April 21, 2011


“I don’t read German!  How the hell am I supposed to know what I’m drinking?”

The Germans produce some of the best wines in the world and the language of their labels can give you a pretty good indication of what’s in the bottle.  It can be complicated and confusing but also endlessly fascinating, a wine region so vast and varied cannot be generalized by some kind of simplification.

For the most part you will encounter two categories of wines…

Qualitätsweine mit Prädikat (QMP)

“Quality wines with special attributes”

This refers to ripeness levels in grapes, or at what stage the grapes are picked.

Kabinett-lightest wines, first picked from the main harvest.

Spätlesea bit fuller bodied, means “late Harvest”.

Auslese-very ripe, “select harvest”,sometimes the grapes have the noble rot-super concentrated sugars (botrytis).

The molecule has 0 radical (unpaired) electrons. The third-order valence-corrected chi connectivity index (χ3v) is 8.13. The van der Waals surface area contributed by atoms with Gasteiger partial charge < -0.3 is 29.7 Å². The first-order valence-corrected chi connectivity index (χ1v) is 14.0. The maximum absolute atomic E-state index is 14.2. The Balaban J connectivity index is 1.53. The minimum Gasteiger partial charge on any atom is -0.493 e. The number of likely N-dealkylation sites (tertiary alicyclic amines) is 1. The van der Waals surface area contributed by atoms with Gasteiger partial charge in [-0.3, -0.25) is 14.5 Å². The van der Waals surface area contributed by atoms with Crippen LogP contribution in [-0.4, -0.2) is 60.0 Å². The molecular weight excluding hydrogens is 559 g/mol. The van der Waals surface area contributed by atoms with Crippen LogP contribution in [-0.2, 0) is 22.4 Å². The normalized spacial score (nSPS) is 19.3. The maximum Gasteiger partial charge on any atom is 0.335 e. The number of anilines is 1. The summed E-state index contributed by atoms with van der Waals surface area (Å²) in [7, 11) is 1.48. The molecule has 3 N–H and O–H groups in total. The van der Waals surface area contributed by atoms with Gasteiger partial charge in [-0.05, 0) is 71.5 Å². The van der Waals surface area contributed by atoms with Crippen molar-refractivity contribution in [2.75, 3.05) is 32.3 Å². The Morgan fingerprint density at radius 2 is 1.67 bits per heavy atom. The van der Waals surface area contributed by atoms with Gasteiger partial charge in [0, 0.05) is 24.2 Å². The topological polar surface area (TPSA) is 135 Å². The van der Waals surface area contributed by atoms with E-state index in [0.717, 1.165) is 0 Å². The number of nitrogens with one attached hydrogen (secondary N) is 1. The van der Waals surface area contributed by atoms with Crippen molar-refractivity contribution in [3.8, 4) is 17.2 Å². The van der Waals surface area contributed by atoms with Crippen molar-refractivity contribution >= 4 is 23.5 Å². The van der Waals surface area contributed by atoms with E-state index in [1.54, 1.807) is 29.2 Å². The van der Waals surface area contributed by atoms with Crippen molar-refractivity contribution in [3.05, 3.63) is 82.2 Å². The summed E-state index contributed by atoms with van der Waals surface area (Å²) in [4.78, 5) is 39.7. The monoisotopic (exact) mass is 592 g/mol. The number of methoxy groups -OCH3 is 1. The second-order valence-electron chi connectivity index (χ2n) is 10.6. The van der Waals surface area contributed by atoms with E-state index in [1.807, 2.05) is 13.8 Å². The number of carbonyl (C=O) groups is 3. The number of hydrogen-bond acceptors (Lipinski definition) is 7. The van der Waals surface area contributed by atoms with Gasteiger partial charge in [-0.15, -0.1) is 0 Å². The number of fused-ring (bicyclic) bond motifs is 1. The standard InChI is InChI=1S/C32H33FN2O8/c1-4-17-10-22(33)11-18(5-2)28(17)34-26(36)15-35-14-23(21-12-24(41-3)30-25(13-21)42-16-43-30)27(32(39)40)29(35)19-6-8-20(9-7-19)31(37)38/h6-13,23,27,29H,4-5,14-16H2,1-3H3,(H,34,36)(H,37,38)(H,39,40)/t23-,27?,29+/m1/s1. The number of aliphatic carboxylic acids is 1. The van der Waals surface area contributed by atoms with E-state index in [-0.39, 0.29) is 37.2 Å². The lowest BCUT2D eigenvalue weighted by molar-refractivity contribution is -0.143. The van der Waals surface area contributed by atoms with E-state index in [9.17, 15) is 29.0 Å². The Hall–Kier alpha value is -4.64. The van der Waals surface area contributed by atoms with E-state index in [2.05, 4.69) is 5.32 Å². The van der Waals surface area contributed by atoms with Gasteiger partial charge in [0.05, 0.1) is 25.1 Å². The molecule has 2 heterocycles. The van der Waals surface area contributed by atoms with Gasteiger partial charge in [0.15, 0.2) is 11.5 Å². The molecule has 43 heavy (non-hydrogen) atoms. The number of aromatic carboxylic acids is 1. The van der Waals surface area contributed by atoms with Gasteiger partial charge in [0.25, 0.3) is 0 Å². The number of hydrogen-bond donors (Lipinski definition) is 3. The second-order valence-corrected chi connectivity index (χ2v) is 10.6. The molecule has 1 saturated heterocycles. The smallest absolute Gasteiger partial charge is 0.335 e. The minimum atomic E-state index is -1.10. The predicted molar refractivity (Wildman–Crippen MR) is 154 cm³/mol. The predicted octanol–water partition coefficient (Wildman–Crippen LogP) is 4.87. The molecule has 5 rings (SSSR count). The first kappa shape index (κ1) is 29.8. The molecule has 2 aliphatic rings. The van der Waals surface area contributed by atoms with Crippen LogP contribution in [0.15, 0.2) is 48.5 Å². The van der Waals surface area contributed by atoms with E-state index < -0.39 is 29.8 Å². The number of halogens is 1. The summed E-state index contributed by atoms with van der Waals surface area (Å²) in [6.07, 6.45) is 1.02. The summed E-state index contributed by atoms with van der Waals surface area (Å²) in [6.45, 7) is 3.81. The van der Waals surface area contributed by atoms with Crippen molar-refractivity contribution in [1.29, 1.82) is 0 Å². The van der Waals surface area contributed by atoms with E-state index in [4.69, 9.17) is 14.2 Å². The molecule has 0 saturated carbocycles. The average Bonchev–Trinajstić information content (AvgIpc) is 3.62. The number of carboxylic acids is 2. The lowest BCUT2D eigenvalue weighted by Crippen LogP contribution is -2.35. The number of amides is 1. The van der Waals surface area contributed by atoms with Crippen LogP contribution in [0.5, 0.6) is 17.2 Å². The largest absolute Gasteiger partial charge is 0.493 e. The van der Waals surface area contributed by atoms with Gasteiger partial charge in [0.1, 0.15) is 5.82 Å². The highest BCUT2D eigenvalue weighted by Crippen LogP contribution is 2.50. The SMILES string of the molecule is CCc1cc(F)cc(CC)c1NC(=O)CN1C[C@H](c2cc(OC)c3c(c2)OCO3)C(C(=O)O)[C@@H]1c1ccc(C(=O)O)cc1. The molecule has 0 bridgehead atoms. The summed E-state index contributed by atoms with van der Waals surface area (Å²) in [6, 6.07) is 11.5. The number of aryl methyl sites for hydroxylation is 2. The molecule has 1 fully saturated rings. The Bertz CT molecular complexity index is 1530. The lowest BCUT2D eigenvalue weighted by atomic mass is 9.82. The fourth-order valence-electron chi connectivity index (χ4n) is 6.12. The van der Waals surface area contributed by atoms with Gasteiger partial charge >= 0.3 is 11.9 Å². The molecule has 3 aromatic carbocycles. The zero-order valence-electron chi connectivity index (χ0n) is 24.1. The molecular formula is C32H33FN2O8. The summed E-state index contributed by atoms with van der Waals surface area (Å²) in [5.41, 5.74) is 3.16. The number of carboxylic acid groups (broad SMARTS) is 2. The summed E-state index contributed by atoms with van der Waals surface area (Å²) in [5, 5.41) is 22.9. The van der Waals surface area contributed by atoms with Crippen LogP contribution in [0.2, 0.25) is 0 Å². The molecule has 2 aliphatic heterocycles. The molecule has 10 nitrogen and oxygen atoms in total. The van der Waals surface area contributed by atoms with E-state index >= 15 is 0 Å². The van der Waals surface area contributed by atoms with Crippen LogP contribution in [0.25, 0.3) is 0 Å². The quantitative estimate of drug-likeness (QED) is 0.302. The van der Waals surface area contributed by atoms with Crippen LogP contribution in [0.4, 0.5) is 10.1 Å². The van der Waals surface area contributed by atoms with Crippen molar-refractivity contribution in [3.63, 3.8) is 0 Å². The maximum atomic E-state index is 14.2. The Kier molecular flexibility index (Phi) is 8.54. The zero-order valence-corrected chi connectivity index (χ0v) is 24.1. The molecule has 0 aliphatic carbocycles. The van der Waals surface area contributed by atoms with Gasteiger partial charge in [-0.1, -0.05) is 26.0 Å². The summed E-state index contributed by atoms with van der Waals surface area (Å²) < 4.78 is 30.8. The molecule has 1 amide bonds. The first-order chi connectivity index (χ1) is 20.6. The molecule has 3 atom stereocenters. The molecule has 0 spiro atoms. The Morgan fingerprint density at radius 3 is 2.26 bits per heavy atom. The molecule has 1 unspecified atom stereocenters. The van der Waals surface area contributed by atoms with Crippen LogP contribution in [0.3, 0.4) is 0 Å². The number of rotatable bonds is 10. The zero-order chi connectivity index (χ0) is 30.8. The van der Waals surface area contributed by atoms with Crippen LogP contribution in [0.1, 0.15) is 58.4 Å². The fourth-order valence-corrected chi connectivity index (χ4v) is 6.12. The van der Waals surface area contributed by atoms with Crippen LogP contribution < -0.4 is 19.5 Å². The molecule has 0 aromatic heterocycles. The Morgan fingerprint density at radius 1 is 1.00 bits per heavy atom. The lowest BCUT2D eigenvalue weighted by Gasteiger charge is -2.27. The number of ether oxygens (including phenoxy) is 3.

Beerenauslese (BA)-grapes are affected with botrytis, made into dessert wines.

Trockenbeerenauslese (TBA)-“dry berry selection”, overly ripe, dried up raisony grapes reserved for powerful dessert wines.

Eiswein-made from grapes of at least a Beerenauslese ripeness that have been naturally frozen on the vine.

Within this category you will see…

Trocken-meaning “dry” meaning all of the sugar has been fermented into alcohol.

Halbtrocken-meaning “Half dry” or not all of the sugar has been fermented into alcohol.

So you might see a “Kabinett Trocken” label indicating it is light and dry.  Or “Spätlese Halbtrocken” meaning full bodied and rich.  Sometimes you will come across “Auslese Trocken”, bone dry, tart and steely.